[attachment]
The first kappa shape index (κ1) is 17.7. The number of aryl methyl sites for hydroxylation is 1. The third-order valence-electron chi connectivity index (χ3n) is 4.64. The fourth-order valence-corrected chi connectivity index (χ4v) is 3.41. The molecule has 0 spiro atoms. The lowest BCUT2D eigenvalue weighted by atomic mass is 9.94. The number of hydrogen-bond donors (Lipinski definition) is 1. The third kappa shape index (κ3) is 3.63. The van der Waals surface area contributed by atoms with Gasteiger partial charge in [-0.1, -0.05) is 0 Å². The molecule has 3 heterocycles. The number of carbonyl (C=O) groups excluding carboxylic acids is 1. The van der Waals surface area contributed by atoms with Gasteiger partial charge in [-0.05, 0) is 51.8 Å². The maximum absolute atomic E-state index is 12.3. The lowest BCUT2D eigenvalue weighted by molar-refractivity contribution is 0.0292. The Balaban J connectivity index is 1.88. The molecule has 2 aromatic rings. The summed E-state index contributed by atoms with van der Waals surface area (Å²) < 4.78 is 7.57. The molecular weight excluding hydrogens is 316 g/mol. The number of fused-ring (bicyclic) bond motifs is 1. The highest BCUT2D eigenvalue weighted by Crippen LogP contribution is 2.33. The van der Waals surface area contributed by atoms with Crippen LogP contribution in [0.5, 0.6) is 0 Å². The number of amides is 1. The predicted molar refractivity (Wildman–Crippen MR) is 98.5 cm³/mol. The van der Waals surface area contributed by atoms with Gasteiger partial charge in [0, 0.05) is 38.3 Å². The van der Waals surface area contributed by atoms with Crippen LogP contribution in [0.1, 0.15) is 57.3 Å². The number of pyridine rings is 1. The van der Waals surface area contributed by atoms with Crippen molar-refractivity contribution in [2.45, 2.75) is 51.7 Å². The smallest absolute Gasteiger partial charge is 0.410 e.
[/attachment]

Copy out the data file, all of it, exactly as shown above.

The first kappa shape index (κ1) is 17.7. The number of aryl methyl sites for hydroxylation is 1. The third-order valence-electron chi connectivity index (χ3n) is 4.64. The fourth-order valence-corrected chi connectivity index (χ4v) is 3.41. The molecule has 0 spiro atoms. The lowest BCUT2D eigenvalue weighted by atomic mass is 9.94. The number of hydrogen-bond donors (Lipinski definition) is 1. The third kappa shape index (κ3) is 3.63. The van der Waals surface area contributed by atoms with Gasteiger partial charge in [-0.1, -0.05) is 0 Å². The molecule has 3 heterocycles. The number of carbonyl (C=O) groups excluding carboxylic acids is 1. The van der Waals surface area contributed by atoms with Gasteiger partial charge in [-0.05, 0) is 51.8 Å². The maximum absolute atomic E-state index is 12.3. The lowest BCUT2D eigenvalue weighted by molar-refractivity contribution is 0.0292. The Balaban J connectivity index is 1.88. The molecule has 2 aromatic rings. The summed E-state index contributed by atoms with van der Waals surface area (Å²) < 4.78 is 7.57. The molecular weight excluding hydrogens is 316 g/mol. The number of fused-ring (bicyclic) bond motifs is 1. The highest BCUT2D eigenvalue weighted by Crippen LogP contribution is 2.33. The van der Waals surface area contributed by atoms with Crippen LogP contribution in [0.5, 0.6) is 0 Å². The number of amides is 1. The predicted molar refractivity (Wildman–Crippen MR) is 98.5 cm³/mol. The van der Waals surface area contributed by atoms with Gasteiger partial charge in [0, 0.05) is 38.3 Å². The van der Waals surface area contributed by atoms with Crippen LogP contribution in [0.1, 0.15) is 57.3 Å². The number of pyridine rings is 1. The van der Waals surface area contributed by atoms with Crippen molar-refractivity contribution in [2.45, 2.75) is 51.7 Å². The smallest absolute Gasteiger partial charge is 0.410 e.